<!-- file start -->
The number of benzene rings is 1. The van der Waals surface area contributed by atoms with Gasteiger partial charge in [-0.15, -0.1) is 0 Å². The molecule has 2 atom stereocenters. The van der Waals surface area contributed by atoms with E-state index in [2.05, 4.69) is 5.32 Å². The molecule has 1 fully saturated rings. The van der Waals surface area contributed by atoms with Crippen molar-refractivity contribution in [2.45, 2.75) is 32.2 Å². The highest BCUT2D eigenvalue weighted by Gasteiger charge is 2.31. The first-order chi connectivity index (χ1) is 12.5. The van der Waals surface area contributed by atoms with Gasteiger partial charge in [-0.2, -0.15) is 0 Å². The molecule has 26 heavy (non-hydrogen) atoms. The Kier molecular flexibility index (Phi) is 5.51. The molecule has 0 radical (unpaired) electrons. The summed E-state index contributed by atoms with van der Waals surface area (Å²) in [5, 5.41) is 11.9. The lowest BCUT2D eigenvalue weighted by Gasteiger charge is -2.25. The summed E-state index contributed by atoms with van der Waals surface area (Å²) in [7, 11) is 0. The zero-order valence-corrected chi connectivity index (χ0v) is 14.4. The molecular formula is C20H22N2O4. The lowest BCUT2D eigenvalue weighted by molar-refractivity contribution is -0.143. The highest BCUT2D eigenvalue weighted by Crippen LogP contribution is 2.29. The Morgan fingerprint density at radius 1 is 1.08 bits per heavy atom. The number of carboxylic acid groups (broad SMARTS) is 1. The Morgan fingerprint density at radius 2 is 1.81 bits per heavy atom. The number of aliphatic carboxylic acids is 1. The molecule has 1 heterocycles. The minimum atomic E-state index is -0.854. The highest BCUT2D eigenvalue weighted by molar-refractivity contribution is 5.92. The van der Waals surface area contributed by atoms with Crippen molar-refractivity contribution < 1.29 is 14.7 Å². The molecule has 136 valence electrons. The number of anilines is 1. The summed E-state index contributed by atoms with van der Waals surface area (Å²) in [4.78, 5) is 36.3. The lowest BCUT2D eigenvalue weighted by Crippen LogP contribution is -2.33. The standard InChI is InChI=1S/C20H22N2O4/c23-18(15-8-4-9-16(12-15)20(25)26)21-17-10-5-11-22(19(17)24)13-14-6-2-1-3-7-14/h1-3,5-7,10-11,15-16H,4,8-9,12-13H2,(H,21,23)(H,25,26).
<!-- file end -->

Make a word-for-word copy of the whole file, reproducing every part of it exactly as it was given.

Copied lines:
The number of benzene rings is 1. The van der Waals surface area contributed by atoms with Gasteiger partial charge in [-0.15, -0.1) is 0 Å². The molecule has 2 atom stereocenters. The van der Waals surface area contributed by atoms with E-state index in [2.05, 4.69) is 5.32 Å². The molecule has 1 fully saturated rings. The van der Waals surface area contributed by atoms with Crippen molar-refractivity contribution in [2.45, 2.75) is 32.2 Å². The highest BCUT2D eigenvalue weighted by Gasteiger charge is 2.31. The first-order chi connectivity index (χ1) is 12.5. The van der Waals surface area contributed by atoms with Gasteiger partial charge in [-0.2, -0.15) is 0 Å². The molecule has 26 heavy (non-hydrogen) atoms. The Kier molecular flexibility index (Phi) is 5.51. The molecule has 0 radical (unpaired) electrons. The summed E-state index contributed by atoms with van der Waals surface area (Å²) in [5, 5.41) is 11.9. The lowest BCUT2D eigenvalue weighted by Gasteiger charge is -2.25. The summed E-state index contributed by atoms with van der Waals surface area (Å²) in [7, 11) is 0. The zero-order valence-corrected chi connectivity index (χ0v) is 14.4. The molecular formula is C20H22N2O4. The lowest BCUT2D eigenvalue weighted by molar-refractivity contribution is -0.143. The highest BCUT2D eigenvalue weighted by Crippen LogP contribution is 2.29. The Morgan fingerprint density at radius 1 is 1.08 bits per heavy atom. The number of carboxylic acid groups (broad SMARTS) is 1. The Morgan fingerprint density at radius 2 is 1.81 bits per heavy atom. The number of aliphatic carboxylic acids is 1. The molecule has 1 heterocycles. The minimum atomic E-state index is -0.854. The highest BCUT2D eigenvalue weighted by molar-refractivity contribution is 5.92. The van der Waals surface area contributed by atoms with Crippen molar-refractivity contribution < 1.29 is 14.7 Å². The molecule has 136 valence electrons. The number of anilines is 1. The summed E-state index contributed by atoms with van der Waals surface area (Å²) in [4.78, 5) is 36.3. The lowest BCUT2D eigenvalue weighted by Crippen LogP contribution is -2.33. The standard InChI is InChI=1S/C20H22N2O4/c23-18(15-8-4-9-16(12-15)20(25)26)21-17-10-5-11-22(19(17)24)13-14-6-2-1-3-7-14/h1-3,5-7,10-11,15-16H,4,8-9,12-13H2,(H,21,23)(H,25,26).